(a) identifying a process model for the multivariable process;

(b) calculating closed-loop transfer functions for performance and robustness as functions of tuning parameters for the MPC wherein the process model is used to calculate the closed-loop transfer functions or gain functions;

(c) identifying at least one performance requirement for the MPC and transforming the at least one performance requirement into constraints on frequency responses of the closed-loop transfer functions or gain functions;

(d) identifying at least one robustness requirement for the MPC and transforming the at least one robustness requirement into constraints on frequency responses of the closed-loop transfer functions or gain functions; and

(e) determining optimal tuning parameters with respect to performance and robustness.

BRIEF DESCRIPTION OF THE DRAWINGS

FIG. 1 is a prior art procedure for implementation of an MPC;

FIG. 2 is a block diagram showing a current tuning method for an MPC using a trial and error method;

FIG. 3 is a block diagram showing an automated tuning method for an MPC;

FIG. 4 is block diagram of a closed-loop control system with unconstrained MPC and unstructured additive model uncertainty;

FIG. 5 is an automated tuning procedure for an MPC system; and

FIGS. 6A and 6B are graphs that illustrate how changing the tuning weight Λ affects the closed-loop transfer functions.

DETAILED DESCRIPTION OF PREFERRED EMBODIMENTS

FIG. 2 is a block diagram of an exemplary closed-loop control system in which the present invention may be utilized. In general, the plant 10 is controlled by the MPC 12 that takes measurements as inputs and generates outputs (actuator set points or positions). Target output properties or reference signals ysp are selected by the operator. As further described herein, the MPC has an object function in the form of a quadratic programming problem wherein the tuning parameters are matrices. In the prior art tuning process for the MPC, a group of tuning parameters are initially selected and manually set. Thereafter, a closed-loop simulation is executed and the results are analyzed. If the results are not satisfactory, this trial and error procedure is repeated using a new set of tuning parameters until the simulation yields the desired results. This prior art procedure typically does not adequately account for model uncertainty and is very dependent on the particular disturbances or inputs selected.

FIG. 3 is a block diagram of a closed-loop control system that incorporates the inventive automated MPC tuner 14 for the MPC 12. The inventive method can automatically tune any suitable multivariable model predictive controller. MPCs are described, for example, in U.S. Pat. No. 5,351,184 to Lu, U.S. Pat. No. 5,561,599 to Lu, U.S. Pat. No. 5,574,638 to Lu, U.S. Pat. No. 5,572,420 to Lu et al., U.S. Pat. No. 6,807,510 to Backstrom and He, which are all incorporated herein by reference.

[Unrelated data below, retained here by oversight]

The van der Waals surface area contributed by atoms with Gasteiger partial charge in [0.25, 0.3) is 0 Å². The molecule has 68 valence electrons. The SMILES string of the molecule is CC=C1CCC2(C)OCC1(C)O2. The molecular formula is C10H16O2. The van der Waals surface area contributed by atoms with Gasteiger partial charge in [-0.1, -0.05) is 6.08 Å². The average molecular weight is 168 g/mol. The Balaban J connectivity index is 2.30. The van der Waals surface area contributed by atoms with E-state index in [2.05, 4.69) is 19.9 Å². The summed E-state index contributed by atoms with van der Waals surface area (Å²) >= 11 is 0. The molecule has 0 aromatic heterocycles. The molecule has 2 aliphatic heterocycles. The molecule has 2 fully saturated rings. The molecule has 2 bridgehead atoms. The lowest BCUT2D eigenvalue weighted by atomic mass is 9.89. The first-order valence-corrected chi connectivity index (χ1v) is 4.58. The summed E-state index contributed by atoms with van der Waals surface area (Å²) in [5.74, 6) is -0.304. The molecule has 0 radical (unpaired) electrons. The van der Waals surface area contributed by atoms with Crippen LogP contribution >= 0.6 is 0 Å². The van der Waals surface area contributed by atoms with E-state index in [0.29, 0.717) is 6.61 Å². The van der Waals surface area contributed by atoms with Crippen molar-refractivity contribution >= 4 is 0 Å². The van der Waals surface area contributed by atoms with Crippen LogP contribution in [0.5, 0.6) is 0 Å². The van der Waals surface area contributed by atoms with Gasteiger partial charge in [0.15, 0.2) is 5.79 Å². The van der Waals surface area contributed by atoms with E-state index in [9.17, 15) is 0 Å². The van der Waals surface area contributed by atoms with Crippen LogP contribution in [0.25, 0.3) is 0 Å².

The automated MPC tuner 14 can output the optimal tuning parameters based on the identified model and performance and robustness requirements. For papermaking processes (plant 10), preferred techniques for implementing the model identification tool to identify the process model are to perform standard bump tests and model identification steps that are described, for example, in U.S. Pat. No. 6,086,237 to Gorinevsky and Heaven, which is incorporated herein by reference. Using the process model, easily adjustable tuning parameters can be automatically searched within possible pre-calculated ranges. The tuning parameters that are determined are then loaded to the MPC that controls the papermaking process. The inventive method assures that the controller is optimal and robust, that is, the control system can operate consistently under a variety of operating conditions. The design the automated MPC tuner 14 is described in detail as follows.

An MPC has multiple outputs, which are also the input variables u of the plant or target system, defined as

u ( k ) = [ u 1 ( k ) u 2 ( k ) u m ( k ) ] , ( 1 )

where u(k) at each discrete time, k=0, 1, 2, . . .

The output variables of the plant are defined as:

y ( k ) = [ y 1 ( k ) y 2 ( k ) y n ( k ) ] , ( 2 )

where y(k) at each discrete time, k=0, 1, 2, . . . Therefore, the plant is a dynamic process G(z) having m input (or manipulated) variables and n controlled output variables,

G ( z ) = [ g 11 ( z ) g 1 m ( z ) g n 1 ( z ) g nm ( z ) ] , ( 3 )

where gij(z) is a sub-process model.

In order to develop the inventive tuning algorithm, the inputs, outputs, and the process model G(z) in (3) are preferably scaled. After proper pre-processing, scaling can be accomplished by standard techniques which are described in, for example, U.S. Pat. No. 5,574,638 to Lu and assigned to Honeywell International, Inc, which is incorporated herein by reference.

The MPC 12 in FIG. 3 is designed with the following preferred quadratic programming (QP) problem:

min Δ u ( k ) , , Δ ( k + H c - 1 ) i = 1 H P y ^ ( k + i ) - y sp ( k + i ) Γ 2 + j = 0 H c - 1 Δ u ( k + j ) Λ 2 + u ( k + j ) - u sp ( k + j ) Φ 2 ( 4 )

subject to:
AΔu(k)<b−Cu(k−1)  (5)
y(k)=G(q)u(k)+d(k)  (6)

where ysp is the reference signals, and usp is the desired actuator positions, Hp and Hc are the prediction horizon and control horizon, respectively, ∥x∥Γ 2 denotes the weighted Euclidean norm of x defined as ∥x∥Γ 2=xTΓx; Δu(k)=(1−q−1)u(k)=u(k)−u(k−1), where q is the shift operator; the weights Γ, Λ, and Φ are positive semi-definite matrices (often diagonal) that are defined as:
Γ=diag(γ12, . . . ,γn),  (7)
Λ=diag(λ12, . . . ,λm),  (8)
Φ=diag(φ12, . . . ,φm).  (9)